I am writing to you to highlight the rising trend in working interviews/skills tests.
I cannot see the value of arriving in an unfamiliar kitchen, nervously seeking equipment and attempting to judge the efficiency of any ranges, ovens, pans, etc, possibly after a long journey. These sessions prove little other than a chef's eligibility for Ready, Steady, Cook.
Should we ask other trades to complete a demonstration of their skills? Perhaps a kitchen porter should wash a pan to be submitted to a judging panel, or a manager should deal with a suitably irate customer.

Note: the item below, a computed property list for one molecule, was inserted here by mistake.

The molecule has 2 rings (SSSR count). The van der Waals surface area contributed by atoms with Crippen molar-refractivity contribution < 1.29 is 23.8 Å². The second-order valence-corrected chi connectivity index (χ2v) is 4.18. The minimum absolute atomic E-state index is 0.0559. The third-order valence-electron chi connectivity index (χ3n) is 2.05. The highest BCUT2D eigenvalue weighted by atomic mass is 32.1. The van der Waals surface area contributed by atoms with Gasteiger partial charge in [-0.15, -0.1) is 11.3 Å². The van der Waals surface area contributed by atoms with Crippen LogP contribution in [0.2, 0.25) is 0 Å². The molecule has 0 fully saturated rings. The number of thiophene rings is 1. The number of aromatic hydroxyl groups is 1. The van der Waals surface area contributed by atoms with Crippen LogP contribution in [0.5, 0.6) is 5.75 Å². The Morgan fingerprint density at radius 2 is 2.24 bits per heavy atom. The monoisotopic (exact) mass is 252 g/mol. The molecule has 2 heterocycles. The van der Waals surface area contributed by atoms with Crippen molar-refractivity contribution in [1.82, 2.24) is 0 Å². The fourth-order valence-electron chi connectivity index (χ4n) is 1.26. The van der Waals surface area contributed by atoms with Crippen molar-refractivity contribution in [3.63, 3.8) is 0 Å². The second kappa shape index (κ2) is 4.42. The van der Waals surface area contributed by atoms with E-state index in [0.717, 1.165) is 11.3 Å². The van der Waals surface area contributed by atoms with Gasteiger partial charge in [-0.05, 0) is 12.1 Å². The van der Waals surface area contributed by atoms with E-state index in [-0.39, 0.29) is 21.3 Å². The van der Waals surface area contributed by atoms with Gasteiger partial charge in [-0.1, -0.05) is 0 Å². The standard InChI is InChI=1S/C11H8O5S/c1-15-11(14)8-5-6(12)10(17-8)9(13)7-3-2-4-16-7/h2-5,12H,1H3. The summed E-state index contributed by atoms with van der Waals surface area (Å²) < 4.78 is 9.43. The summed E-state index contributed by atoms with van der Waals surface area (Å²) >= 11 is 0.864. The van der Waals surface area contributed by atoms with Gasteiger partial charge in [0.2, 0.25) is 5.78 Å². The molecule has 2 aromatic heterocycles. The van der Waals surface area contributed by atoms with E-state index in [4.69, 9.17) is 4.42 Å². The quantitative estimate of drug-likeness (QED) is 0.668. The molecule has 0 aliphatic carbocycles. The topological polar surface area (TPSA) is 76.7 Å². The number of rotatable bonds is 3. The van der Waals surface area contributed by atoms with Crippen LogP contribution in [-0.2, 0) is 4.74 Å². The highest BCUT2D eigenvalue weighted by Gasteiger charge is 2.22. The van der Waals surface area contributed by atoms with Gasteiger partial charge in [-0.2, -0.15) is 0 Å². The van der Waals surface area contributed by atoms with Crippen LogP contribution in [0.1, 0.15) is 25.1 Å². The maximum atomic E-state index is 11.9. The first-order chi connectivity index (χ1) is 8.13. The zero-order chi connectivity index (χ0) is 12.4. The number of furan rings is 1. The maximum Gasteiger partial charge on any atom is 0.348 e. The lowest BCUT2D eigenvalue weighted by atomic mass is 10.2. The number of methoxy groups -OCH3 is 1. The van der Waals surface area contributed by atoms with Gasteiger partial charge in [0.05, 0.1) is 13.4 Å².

It is possible that no interviewing panel is sufficiently skilled to judge suitability through probing questions, or to judge character. Is a 20-minute slot enough to demonstrate several years' experience or be a reliable guide to gaining a post?
I feel this is the catering industry's vote of no confidence in its qualifications, as insistence on a skills test completely devalues any certification a candidate may hold. You can't trust them, obviously!
A probationary period seems more than adequate to assess someone's suitability. A chef's skills are about teamwork, character and organisational abilities. They are more than just a circus pony, so treat them with professional respect. This industry is hard enough as it is.
RA Horton Denton Burn